- Purpose of this article
- A3 Thinking - The Lean Problem Solving Approach
- How to Use Cause-Effect Diagrams
- Example 1: Long Release Cycle
- Example 2: Defects Released to Production
- Example 3: Lack of Pair Programming
- Example 4: Lots of Problems
- Practical Issues: How to Create and Maintain the Diagrams
Example 2: Defects Released to Production
Let’s say we are having problems with defective code being released to production.
Q: So what?
A: The defects make our customers angry
Q: Why are defects released to production?
A: Because they aren’t properly tested before release.
Q: Why not?
Here’s where we ended up:
Look at that, two reinforcing loops! Check out the red arrows.
Loop 1 (inner loop): Defects in product causes hot-fixes, which disrupts the team. Since they aren’t allowed to reduce scope, they are stressed and don’t have time to test new releases properly. Which, of course, leads to more defects in production.
Loop 2 (outer loop): Because they are stressed, they don’t have time to write automated test scripts either. This leads to an overall lack of test automation, making it harder and harder to regression-test new releases properly, which leads to defects in production and hot-fixes and ultimately more stress.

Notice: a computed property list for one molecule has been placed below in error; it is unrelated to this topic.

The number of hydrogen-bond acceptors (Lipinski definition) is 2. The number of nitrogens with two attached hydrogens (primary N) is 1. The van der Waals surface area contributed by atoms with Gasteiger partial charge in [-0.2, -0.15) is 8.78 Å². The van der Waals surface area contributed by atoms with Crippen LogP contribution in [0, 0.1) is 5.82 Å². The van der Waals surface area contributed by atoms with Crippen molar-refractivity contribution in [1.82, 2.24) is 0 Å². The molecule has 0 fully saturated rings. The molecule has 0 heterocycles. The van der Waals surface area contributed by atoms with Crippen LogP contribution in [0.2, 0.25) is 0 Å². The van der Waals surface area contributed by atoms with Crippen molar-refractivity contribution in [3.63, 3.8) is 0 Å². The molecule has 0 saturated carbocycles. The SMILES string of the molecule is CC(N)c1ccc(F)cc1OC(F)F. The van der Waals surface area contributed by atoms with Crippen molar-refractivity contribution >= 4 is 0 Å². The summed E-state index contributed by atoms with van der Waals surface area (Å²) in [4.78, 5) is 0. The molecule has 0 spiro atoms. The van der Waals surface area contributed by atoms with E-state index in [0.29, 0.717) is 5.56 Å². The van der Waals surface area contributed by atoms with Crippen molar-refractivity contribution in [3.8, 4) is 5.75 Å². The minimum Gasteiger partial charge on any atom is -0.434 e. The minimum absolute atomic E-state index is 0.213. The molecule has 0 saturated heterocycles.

But wait, there’s more!
Teams hate being disrupted. This disturbs flow and, in the long run, ruins motivation. This might explain which the staff turnover rate has been high! So in solving the original problem (defects in production) we get the added bonus of reducing team turnover!
That’s the nice thing about addressing the root cause. Root causes are usually the cause of more than one problem (that’s why they are called “root”...).